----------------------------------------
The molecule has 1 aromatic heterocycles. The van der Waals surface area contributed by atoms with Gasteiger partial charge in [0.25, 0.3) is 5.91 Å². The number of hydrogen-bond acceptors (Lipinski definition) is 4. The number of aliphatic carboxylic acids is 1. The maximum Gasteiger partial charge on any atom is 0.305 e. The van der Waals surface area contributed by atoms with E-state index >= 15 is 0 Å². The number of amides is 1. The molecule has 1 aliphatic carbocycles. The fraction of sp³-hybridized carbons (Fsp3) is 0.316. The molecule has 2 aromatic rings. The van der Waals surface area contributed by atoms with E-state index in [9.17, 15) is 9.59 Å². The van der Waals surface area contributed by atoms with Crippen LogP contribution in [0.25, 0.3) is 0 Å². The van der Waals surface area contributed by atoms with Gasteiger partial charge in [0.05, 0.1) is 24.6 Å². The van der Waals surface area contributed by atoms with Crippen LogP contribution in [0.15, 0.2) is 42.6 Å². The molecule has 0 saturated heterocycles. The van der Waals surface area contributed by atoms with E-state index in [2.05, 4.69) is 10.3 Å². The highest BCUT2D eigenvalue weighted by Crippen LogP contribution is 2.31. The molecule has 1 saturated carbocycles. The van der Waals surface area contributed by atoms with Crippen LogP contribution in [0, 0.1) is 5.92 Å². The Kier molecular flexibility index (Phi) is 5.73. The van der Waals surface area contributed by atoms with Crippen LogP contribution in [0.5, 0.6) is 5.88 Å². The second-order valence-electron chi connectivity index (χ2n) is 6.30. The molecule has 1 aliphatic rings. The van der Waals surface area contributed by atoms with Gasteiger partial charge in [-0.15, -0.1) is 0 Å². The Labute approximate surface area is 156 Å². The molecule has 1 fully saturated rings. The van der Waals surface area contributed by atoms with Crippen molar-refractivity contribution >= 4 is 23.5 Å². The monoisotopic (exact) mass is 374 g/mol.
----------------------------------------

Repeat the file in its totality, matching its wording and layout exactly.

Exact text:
The molecule has 1 aromatic heterocycles. The van der Waals surface area contributed by atoms with Gasteiger partial charge in [0.25, 0.3) is 5.91 Å². The number of hydrogen-bond acceptors (Lipinski definition) is 4. The number of aliphatic carboxylic acids is 1. The maximum Gasteiger partial charge on any atom is 0.305 e. The van der Waals surface area contributed by atoms with E-state index >= 15 is 0 Å². The number of amides is 1. The molecule has 1 aliphatic carbocycles. The fraction of sp³-hybridized carbons (Fsp3) is 0.316. The molecule has 2 aromatic rings. The van der Waals surface area contributed by atoms with E-state index in [9.17, 15) is 9.59 Å². The van der Waals surface area contributed by atoms with Crippen LogP contribution in [0.25, 0.3) is 0 Å². The van der Waals surface area contributed by atoms with Gasteiger partial charge in [0.05, 0.1) is 24.6 Å². The van der Waals surface area contributed by atoms with Crippen LogP contribution in [0.15, 0.2) is 42.6 Å². The molecule has 0 saturated heterocycles. The van der Waals surface area contributed by atoms with E-state index in [2.05, 4.69) is 10.3 Å². The highest BCUT2D eigenvalue weighted by Crippen LogP contribution is 2.31. The molecule has 1 saturated carbocycles. The van der Waals surface area contributed by atoms with Crippen LogP contribution in [0, 0.1) is 5.92 Å². The Kier molecular flexibility index (Phi) is 5.73. The van der Waals surface area contributed by atoms with Crippen LogP contribution in [0.5, 0.6) is 5.88 Å². The second-order valence-electron chi connectivity index (χ2n) is 6.30. The molecule has 1 aliphatic rings. The van der Waals surface area contributed by atoms with Gasteiger partial charge in [-0.15, -0.1) is 0 Å². The Labute approximate surface area is 156 Å². The molecule has 1 fully saturated rings. The van der Waals surface area contributed by atoms with Crippen molar-refractivity contribution >= 4 is 23.5 Å². The monoisotopic (exact) mass is 374 g/mol.